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Java I2C Software


The Project

The idea behind this project was to write Java JNI routines to allow Java to drive an I2C bus. The bus could be on any machine that could run Java - all that would be required was the JNI routine and an I2C bus.

The Package

The package was developed on a PC using Eclipse and Java. There were three specific parts.
1) The JNI routine to interface between Java and the OS Drivers.
2) The Java Driver to make it easier to use the JNI interface routine.
3) The Java Drivers for the different I2C chips.

I2C Introduction

I2C - Inter Integrated Circuit - is a multi master, multi slave, single ended serial computer bus invented by Philips Semi Conductor. It consists of three wires - Serial Data Line - SDA Serial Clock Line - SCL Ground The bus will run at several speeds - 100 KHz, 20KHz, 400 KHz, 750 KHZ. The master controller can talk to up to 128 slave units using 7 bit addressing.


A large number of I2C chips are now available and most are not expensive. Each chip has a base address and often more addresses that can be wired. The chips - Control motors - on, off, forward, backward, slow, fast Control lights - on, off, blink, vary brightness A2D - measure current, voltage or resistance D2A - adjust voltage Range finders - Ultra sonic, Laser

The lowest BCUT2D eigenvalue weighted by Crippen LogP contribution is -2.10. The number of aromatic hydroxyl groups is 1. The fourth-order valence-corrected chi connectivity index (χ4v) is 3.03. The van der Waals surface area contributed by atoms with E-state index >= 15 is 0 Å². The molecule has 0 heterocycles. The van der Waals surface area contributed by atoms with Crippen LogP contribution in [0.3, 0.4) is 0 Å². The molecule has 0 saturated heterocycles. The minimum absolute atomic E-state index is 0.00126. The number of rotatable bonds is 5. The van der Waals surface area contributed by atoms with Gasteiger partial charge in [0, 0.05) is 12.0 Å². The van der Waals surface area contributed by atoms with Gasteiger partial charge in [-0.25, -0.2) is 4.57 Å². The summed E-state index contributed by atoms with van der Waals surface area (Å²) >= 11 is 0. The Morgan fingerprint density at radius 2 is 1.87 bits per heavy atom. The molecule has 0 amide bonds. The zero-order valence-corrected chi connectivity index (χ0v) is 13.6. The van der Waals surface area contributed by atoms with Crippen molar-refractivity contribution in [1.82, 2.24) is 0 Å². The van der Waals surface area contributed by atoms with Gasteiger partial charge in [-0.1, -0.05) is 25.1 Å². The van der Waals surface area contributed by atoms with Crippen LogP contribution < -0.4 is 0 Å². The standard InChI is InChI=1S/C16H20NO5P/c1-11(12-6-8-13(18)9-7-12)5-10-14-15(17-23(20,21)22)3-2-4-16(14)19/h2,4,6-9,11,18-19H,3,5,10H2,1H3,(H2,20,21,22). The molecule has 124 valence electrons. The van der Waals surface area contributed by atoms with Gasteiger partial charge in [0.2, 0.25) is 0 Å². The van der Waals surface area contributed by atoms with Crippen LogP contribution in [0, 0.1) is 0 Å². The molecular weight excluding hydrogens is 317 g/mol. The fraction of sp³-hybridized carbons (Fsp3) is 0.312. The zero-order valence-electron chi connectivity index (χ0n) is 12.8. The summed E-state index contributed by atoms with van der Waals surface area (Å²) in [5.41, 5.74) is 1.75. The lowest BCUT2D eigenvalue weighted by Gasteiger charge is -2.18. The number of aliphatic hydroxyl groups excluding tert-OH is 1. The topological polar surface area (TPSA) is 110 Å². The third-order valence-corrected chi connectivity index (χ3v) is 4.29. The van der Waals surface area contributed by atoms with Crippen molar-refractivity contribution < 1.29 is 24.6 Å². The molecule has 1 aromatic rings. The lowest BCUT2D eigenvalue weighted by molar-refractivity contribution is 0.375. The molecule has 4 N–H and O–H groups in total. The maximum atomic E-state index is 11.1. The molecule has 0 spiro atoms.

The Bus Hardware

To add an I2C bus to a PC, a USB Dongle was used. There were saveral available - I bought the YS-CH341T on EBay. It has a major problem in that it does not support 'clock stretching' but in most cases, slowing the baud rate works.
There is a driver that works on most Windows Systems 32 or 64 bit. The source of an interface routine is also available but only 32 bit. You can still use a 64 bit Windows but need to use a 32 bit JVM. There is still a very large range of I2C chips and modules that work fine on this dongle.

Using the Raspberry Pi is very straight forward. The I2C bus is on the GPIO. Connect to pins 3-SDA, 5-SCL and 6-GND. Using the Pi's 5V is not advisable as there is not a lot of spare current available.
The I2C implementation on the PI is very poor but can be made to work. Like the YS-CH341T and due to a hardware design fault, it does not support 'clock stretching'. Unlike the YS-CH341T, changing the baud rate is difficult and does not always fix the problem but there is still a large range of I2C chips and modules that work fine on this system.

Looking on the web for a better I2C dongle, I found the UMFT4222EV supplied by a company based in Glasgow. The product is new and some of the software is still being developed. The advantages of this device are that it supports different baud rates and also clock stretching.
It works on a Windows PC, a Raspberry Pi, an Android Tablet and should work on a Linux PC.
The Windows drivers work well and I have developed a JNI driver. The Raspberry PI drivers and JNI driver also work well.
The Android driver works and I have developed the equivalent to the JNI driver. This driver will not be available in the first release. This dongle works fine with all of the I2C chips and modules that I have tested.

The Software

The PC can support I2C by using a USB Dongle. These devices require device drivers before my Java JNI programs can talk to them.
USB I2C Dongles and Drivers

The Raspberry Pi has it's own I2C and should only require a simple JNI driver. To use the UMFT4222EV you will need different JNI drivers.
Raspberry Pi Drivers

Software Development

The Eclipse Foundation




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